Cyprus Mail
Guest Columnist Opinion

My fight for a crematorium failed but I’m leaving with many happy memories

Expat View

By Clive Turner

This is what you might call ‘a wave and goodbye’ piece. After living here for 17 years and writing many ‘Expat View’ articles, my wife and I are returning to the UK to rejoin our families. They want us back. Our home here is far too big for just two people, and as we get older and our grandchildren grow up and can no longer come out here for weeks on end, filling the house with energy and laughter, it is time for a step change in our lives – and a new era.

We have enjoyed our lives in Cyprus, along with the other 150,000 expatriates who have shared this island with our hosts. There has been much to enjoy, not least the Cypriot culture, the country’s history, the many lovely restaurants, the weather, (despite this last winter being probably one of the wettest on record) and the feeling of safety and security, although this last has sadly deteriorated in recent years.

Yes, there have been disappointments. One in particular for me has been that we shall leave here without seeing a crematorium in place. With many thousands of supporters hoping to change a situation where Cyprus remains the sole EU country without one; all my years spent lobbying have come to naught. The fact that we do now have a bill accepting the necessity and desirability of such a facility is an advance, but a licence is still needed, and the interior ministry remains a stumbling block in this respect. And I shall never forget our supremely self-regarding archbishop telling me: “I shall not stand in your way, but I will not help you. If cremation ever becomes a facility here, I shall not allow my priests to officiate at services.”

“That would be against the law,” I said.

“I make my own laws,” said the man, not universally known for his modesty.

I remember asking him if he knew that 1,000 years BC, the Greeks used to honour their heroes with cremation?

“Well,” he said, “that was then and now is now.”

But cremation will come here one day, to serve the many other cultures who live here but happen not to be of the Greek Orthodox Faith. On so many criteria it makes perfect sense.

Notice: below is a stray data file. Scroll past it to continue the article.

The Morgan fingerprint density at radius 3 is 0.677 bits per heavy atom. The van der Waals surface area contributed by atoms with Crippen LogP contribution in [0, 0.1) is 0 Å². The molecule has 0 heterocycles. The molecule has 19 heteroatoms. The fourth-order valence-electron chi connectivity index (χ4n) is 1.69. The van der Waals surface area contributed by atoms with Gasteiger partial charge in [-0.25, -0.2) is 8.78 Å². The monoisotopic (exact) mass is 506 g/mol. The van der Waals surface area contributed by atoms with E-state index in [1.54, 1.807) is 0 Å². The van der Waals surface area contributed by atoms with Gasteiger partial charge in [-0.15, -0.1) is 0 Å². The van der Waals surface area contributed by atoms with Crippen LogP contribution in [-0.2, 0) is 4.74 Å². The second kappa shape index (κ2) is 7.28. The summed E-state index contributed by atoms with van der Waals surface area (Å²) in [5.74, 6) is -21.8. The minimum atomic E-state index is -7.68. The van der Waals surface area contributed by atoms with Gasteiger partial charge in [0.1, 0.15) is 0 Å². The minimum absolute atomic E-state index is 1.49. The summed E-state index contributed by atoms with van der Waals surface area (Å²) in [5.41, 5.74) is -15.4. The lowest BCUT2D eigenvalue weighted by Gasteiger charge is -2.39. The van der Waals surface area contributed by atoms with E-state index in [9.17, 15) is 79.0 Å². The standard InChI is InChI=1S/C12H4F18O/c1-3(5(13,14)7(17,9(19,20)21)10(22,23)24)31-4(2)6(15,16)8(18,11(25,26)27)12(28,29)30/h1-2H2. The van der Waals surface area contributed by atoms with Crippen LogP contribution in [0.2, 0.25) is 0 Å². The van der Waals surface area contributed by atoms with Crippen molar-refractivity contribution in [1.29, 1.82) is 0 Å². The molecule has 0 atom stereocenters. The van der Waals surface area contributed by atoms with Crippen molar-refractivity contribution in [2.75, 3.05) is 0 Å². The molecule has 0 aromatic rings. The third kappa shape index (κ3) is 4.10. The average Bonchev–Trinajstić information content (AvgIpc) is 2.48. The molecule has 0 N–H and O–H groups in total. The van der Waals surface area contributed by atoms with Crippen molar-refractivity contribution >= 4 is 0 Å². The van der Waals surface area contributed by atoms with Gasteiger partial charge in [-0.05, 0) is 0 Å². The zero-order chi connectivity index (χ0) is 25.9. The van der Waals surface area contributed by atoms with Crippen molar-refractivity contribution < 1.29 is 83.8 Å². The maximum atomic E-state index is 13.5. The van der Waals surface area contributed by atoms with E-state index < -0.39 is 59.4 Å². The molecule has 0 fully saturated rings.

Yes, so, sadly a lot of our local friends have either died or themselves have gone back to their native countries, which is no criticism of the time they spent here, but simply that either an inevitability occurs or a recognition that for us all, individual lives eventually call for reassessment and a fresh evaluation.

But there is positive news for expatriates choosing to continue living here. Were we to stay in Cyprus we would have been among the 120+ people taking advantage of an entirely new project which within a couple of years will offer something very badly and sorely needed on the island.

It is a bespoke retirement village, called Lazarus Mill, to be constructed in Tsada, near Paphos. Let me clarify I have absolutely no commercial interest in it or any other involvement in this venture. But I believe will garner huge support and be very warmly welcomed on the island, I wish it well and Godspeed.
There will be a miscellany of 82 apartments, with studios, one, two, and three bedrooms, and a boutique hotel for visiting guests – and a club house – together with a restaurant and a coffee shop. There will be two swimming pools, indoor and outdoor, a gym, a medical centre, comprehensive security, an amphitheatre, shops, a movie and function room, plenty of open space and greenery with sitting areas, and a quiet environment to suit an older community.

It looks like a clear winner to me, and along with countless others in our age group I can only wish it had been created years ago. It is also on flat ground and with wheelchair friendly options.

It is astonishing that there has to date been nothing like this available in Cyprus and with what would seem to be manageable purchase costs, I believe we should all wish it well.

May I wish those of you who have followed my pieces and kindly written to me, every good fortune and happiness ahead.

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